It's a good thing the MTA Bailout saved the W train from saying farewell because it sounds like its neighboring buddy line the R has already had enough dumped onto it lately. The tenth annual "subway shmutz" survey released today by the Straphangers Campaign rated the R the dirtiest line in the system with only 25 percent of its cars clean.
The L Train might need to bring in some Rosie-esque cleaning services to go along with its Roboconductors after dropping over 25 percentage points to a 62 percent cleanliness rating after leading the way for all lines in last year's report. Lines which feature the fancy new cars with their digital readouts and periwinkle sheen were clearly no guarantees for cleanliness as the N also had a dramatic drop, suffering the steepest decline and featured the second-to-worst conditions in the system.
Leading the way in shmutz report is the 7 train which came in as having 84 percent of its cars clean. The J train pulled out the biggest improvement in the study, going from having 33 percent of its cars rated clean last year all the way up to 78 percent in the current report. Numbers across the board were up overall with 57 percent of trains being marked clean versus an even 50 last year.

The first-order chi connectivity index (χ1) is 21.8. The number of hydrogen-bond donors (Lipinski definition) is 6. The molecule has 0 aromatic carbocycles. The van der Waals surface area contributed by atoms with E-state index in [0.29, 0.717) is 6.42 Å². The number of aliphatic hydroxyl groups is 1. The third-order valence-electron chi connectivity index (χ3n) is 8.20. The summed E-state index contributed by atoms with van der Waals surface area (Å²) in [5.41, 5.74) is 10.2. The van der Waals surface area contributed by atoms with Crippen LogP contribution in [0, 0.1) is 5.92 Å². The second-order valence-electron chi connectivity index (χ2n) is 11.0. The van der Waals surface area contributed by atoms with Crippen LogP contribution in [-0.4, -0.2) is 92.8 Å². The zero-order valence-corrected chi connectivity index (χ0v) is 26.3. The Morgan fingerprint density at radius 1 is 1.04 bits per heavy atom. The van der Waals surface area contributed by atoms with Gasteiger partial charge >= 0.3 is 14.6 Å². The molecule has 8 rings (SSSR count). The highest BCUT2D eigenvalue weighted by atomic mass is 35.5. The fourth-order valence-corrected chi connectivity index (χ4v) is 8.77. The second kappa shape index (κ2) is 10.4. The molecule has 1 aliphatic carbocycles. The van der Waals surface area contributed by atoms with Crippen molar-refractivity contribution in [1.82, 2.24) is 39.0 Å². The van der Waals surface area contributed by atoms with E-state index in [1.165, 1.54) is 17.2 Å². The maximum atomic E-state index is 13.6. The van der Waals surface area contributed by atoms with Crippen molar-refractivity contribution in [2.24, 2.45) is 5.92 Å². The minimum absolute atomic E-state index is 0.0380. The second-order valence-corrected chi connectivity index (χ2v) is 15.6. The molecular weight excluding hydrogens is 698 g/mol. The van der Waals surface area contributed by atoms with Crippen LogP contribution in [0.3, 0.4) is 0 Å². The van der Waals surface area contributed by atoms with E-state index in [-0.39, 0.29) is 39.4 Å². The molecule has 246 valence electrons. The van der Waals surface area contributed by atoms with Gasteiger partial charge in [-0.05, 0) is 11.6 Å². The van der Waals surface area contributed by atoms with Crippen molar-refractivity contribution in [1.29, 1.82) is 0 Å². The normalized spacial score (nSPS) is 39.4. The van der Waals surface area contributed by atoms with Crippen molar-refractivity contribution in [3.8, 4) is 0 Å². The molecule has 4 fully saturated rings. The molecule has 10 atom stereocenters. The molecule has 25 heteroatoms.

The Straphangers' assessment provides a dramatically different view than the MTA's own cleanliness report, which most recently claimed that 91 percent of its cars were up to snuff. The Straphangers say that the methodology of the two studies is very similar so they're not sure what would cause such a gap. Trains are broken down to lightly dirty, moderately dirty or a heavily dirty rating—saved for cars with rolling bottles or seats out of commission. That last condition might have led to the declines of the L and the G trains, where commuters had spotted rats and roaches roaming freely inside cars right around the same time the Straphangers were conducting this year's survey.